Nazali koyekola Lingala with the commander of the forest
Three days ago I had to stay in camp because my stomach was struggling with an overload of bacteria which it is not accustomed to, which made me go to the toilet every hour or two. Just that day something extraordinary happened on the east. Kimya, an adult female, caught a juvenile black crested mangabey (Lophocebus aterrimus). All individuals present in the party gathered around her as she climbed in a tree and tried to get a piece of her prey. LuiKotale is the only field site where bonobos have been observed capturing and eating the meat of several species of monkeys. Ten years ago no one knew this type of hunting is part of the behavioural repertoire of bonobos. I hope there will be another opportunity for me to observe this spectacular behaviour.
After two days of confinement in camp, I craved going out in the forest again. Although it was our fixed rotational day off, and although we had an interesting visitor in camp, I decided to accompany Lovis, one of the local workers, on the afternoon shift in search of the bonobos’ nest site. When applying for this position, I had a lot of questions. What I particularly wanted to know, was how the teams that go into the forest are formed. This may seem strange, but there is a huge difference between going into the forest with another researcher or assistant and going into the forest accompanied only by local people. The cultural differences and the limited communication may sometimes provoke frustration, among both parties. For the Congolese the forest is the backyard in which they grew up. The workers like the work, they like the forest, but for most of them it is just their work, as their daily way of life. Of course, all western people come here with a different attitude and consider every hour as an opportunity to discover more about this magnificent forest.
However, the best way to get to know the culture and to learn the language of the local people is to go into the forest with one of them.So yesterday I agreed with Lovis to leave camp at 2 pm. Lovis is one of the two longest employed workers. One night during a party after too much Lotoko (the local brewed beer) he declared himself the commander of the forest, the man who knows the forest. And he certainly knows the forest.
On the swampy Kossiwa trail less than a kilometer from camp he spotted a fresh footprint track of a leopard (Panthera pardus). The next kilometer he picked out some bonobo food trees to teach me their local names. After we entered the home range of our bonobo community he stopped a first time to listen. I heard nothing but the familiar background forest sounds. Lovis whispered: “mbengene”. We stayed put and thirty seconds later a Weyns’ duiker (Cephalophus weynsi) wanted to cross the trail twenty meters from us. As soon as it saw us through the undergrowth vegetation the duiker flashed away. I commented what happened and whispered: “Njama akimi”.
A few kilometers further we sat down, tofanda, to listen for bonobos. In silence we went through the bird guide and every few pages I asked him: “Oyebi ndeke oyo?” If he knew the bird, Lovis would answer with its local name.
Another aim of our shift together was to do some gps training. The workers always take a gps with them in the forest, but not all of them know how to work with it. Last year I did training of bonobo trackers of the Congolese ngo Mbou-Mon-Tour, so it’s not the first time I do this. Teaching African people how to use a gps is not always an easy task and requires a lot of repetition, checking if they really understood it and, most of all, you need a lot of patience. But Lovis picked up very fast how the track log function of a gps works. I congratulated him and told him he is a smart guy, ozali mayele mingi, and the sometimes grumpy worker put up a big smile. While walking further south Lovis thanked me for showing him how to use the gps, matongo mingi. I replied he was a good Lingala teacher.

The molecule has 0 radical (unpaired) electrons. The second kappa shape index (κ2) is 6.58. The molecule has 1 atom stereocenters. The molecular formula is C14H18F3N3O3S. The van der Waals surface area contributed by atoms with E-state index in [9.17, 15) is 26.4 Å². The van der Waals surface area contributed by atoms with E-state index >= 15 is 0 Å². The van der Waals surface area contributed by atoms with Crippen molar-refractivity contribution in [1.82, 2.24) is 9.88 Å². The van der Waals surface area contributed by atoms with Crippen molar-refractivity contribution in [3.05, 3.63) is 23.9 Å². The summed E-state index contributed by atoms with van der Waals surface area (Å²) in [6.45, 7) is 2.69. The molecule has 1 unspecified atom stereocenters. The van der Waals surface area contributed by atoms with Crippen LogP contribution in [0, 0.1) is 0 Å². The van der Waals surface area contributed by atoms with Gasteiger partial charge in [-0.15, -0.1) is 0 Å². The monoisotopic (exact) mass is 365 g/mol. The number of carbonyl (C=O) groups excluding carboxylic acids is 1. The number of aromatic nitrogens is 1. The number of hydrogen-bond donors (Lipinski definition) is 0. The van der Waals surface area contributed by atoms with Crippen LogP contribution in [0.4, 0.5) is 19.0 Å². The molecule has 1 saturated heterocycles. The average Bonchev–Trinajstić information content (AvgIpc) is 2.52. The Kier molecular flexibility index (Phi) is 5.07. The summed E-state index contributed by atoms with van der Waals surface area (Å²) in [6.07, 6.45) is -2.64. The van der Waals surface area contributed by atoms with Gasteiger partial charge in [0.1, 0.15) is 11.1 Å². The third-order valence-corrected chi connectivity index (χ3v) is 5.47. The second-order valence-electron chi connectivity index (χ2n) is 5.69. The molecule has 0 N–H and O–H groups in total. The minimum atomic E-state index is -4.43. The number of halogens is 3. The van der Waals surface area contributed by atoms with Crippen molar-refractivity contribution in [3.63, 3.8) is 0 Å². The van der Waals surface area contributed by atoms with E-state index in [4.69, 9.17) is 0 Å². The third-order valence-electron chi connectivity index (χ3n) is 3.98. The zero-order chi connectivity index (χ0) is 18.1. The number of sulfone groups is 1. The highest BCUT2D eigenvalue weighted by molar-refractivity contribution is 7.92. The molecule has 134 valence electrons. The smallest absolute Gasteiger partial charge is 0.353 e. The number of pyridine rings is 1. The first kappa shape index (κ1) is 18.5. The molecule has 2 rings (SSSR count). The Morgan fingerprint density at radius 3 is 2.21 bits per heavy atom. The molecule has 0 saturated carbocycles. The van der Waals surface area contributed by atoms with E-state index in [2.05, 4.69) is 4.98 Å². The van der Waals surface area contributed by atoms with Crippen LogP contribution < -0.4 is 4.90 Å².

By the end of our shift Lovis started to ask the typical questions. I answered I have two brothers and two sisters. Lovis is also part of a family of five, but he is the “grand frère” while I’m the mwana ya samba. He continued his questions. No, like most mindele at LuiKotale I’m not married. I explained him that in Mpoto people often marry at a later age. Also, for mindele coming here it is not always easy to combine field work with normal social life at home. Lovis replied: “Nayoki”, I understand. He told me that in the past he spent several years at Maluku, a city port near the Congo River, and in Kikwit, a big city in the south. If you travel and come across a place with good opportunities to work, you should stay a bit longer to earn money so you can have a good future for your family. “Mpo na sima malamu.” Eventually Lovis decided to go back to his village to live with his mother, brothers and sisters again, and the villagers he grew up with. Sometimes you have to sacrifice things, “mais azali mabe te”, because these sacrifices are needed to benefit your life later on. “C’est la vie!”
Although our cultural attitudes are quite different and although I came here for another reason than money, I felt Lovis understood what I meant by saying it is not always easy to be more than 6000km away from friends, family and the normal, comfortable world we are so familiar to. The commander of the forest was not successful in finding bonobos that day, but I didn’t mind. I spent an afternoon in the forest and got some good advice from my new Congolese moninga. On our way back to camp I realized how privileged I am to get to know the true Congolese people and their culture and it made me forget the sacrifices.